“The days are long, but the years are short.”
We’ve all heard this phrase many times. It’s the kind of saying that can simultaneously elicit feelings of nostalgia and gratitude while prompting a groan of annoyance. A mother’s life is a balancing act comprising household and/or work responsibilities and childcare. It’s seemingly endless to-do lists, shuffling, coaching, and feeding. In the day-to-day act of endless mothering, the ability to “enjoy all the moments” can feel elusive even though the intention is there. As children are growing and memories are being made, the days fly by.
But, it’s the “moments” that really matter most. Of the most common regrets faced on one’s deathbed are “I wish I hadn’t worked so hard” and “I wish I’d let myself be happier.” The reality of life, however, is that we can’t continually blow off all of the day-to-day responsibilities in favor of having fun. And, if we take the grind of daily life too seriously, we burn out and cause suffering to ourselves and our families. It’s about balance, one that’s not always easy to achieve.
As we write this, we are in the midst of the COVID-19 pandemic. The daily grind of motherhood became even more real for moms with kids home from school with canceled activities and limited social lives and the possibility of one or both parents working from the home (if they are still working). A survey conducted by Motherly, between March 9 and April 23, found that 97% of moms between the ages of 24 and 39 say they feel burned out at least some of the time, with the pandemic only making things worse.
So how can we make the most of the blur in a way that will allow us to enjoy the meaningful moments while making good on responsibilities without burning out? There are a few different approaches:
The author of Drop the Ball: Achieving More by Doing Less, Tiffany Dufu, recommends giving priority to activities that are aligned with your parenting goals, rather than trying to “do it all.” An article on Motherly featuring Dufu said:
“Motherhood isn’t about doing it all, it’s about choosing what to do by being real about how much time is in the day and being strategic about how she invests that time. “It means that we hedge our bets and we decide I’m not going to puree this baby food today because I’m working on a better future for this child,” says Dufu.”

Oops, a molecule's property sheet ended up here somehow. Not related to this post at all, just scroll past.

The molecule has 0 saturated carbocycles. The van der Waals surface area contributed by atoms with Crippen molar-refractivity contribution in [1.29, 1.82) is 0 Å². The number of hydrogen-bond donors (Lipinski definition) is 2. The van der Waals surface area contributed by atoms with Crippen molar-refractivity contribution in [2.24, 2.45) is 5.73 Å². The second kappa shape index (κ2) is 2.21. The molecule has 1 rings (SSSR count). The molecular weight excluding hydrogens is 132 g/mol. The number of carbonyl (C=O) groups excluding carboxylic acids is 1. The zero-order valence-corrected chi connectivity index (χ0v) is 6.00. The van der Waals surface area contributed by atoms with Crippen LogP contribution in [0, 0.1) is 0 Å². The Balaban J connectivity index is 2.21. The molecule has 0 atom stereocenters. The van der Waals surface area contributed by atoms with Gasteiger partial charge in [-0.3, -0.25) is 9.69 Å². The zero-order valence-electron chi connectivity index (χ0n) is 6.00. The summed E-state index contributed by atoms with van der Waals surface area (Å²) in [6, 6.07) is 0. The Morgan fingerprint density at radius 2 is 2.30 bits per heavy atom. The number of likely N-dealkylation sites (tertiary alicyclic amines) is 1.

Each of us has a different goal in terms of the type of children that we hope to raise, the values and skills that we feel are important. Prioritizing daily activities toward achieving those goals can block out a lot of the noise.
#2: Embrace Mindfulness
An article written by Rachel Gorton on mindfulness for parents published on yogajournal.com discussed how easy it is for parents to get wrapped up in their to-do list and become disconnected from the present. Acknowledging that for mothers, quiet and private time for reflection are often difficult to come by, Gorton suggests starting to become more aware of the small things during everyday moments:
“No matter how overwhelmed you feel or how long your to-do list is, you can set aside this time to observe your life and your children and to simply notice.
Notice your child’s first facial expression of the morning. Notice the warmth of your first sip of coffee or tea and how the steam feels on your face. Notice the feeling of your child’s body and weight in your arms. Feel the warm water and soap on your skin as you wash your hands for the first time today. While the big firsts in your child’s life play a significant role in making memories and reaching milestones, you’ll discover many other firsts if you allow yourself to be in the moment.”
#3: Embrace or build a Support System
A journal article published by Child Development found that “Mothers with greater stress were less positive in their attitudes and behavior, while mothers with greater support were significantly more positive. Intimate support proved to have the most general positive effects. Additionally, social support moderated the adverse effects of stress on mothers’ life satisfaction and on several behavioral variables. Maternal social support was further found to have several significant effects on infant interactive behavior.”
Of course, social support systems vary and many don’t have any support at all. If you find that you do not have a strong support system in place, seek the help of additional resources (like our program). Everyone needs support, especially mothers.
One final note on this topic: balance is dynamic. It is not a continuous state that can be achieved day after day and what balance means during one stage of motherhood or for one individual can differ for others.
How do you strive for balance in your daily life? Share a comment below.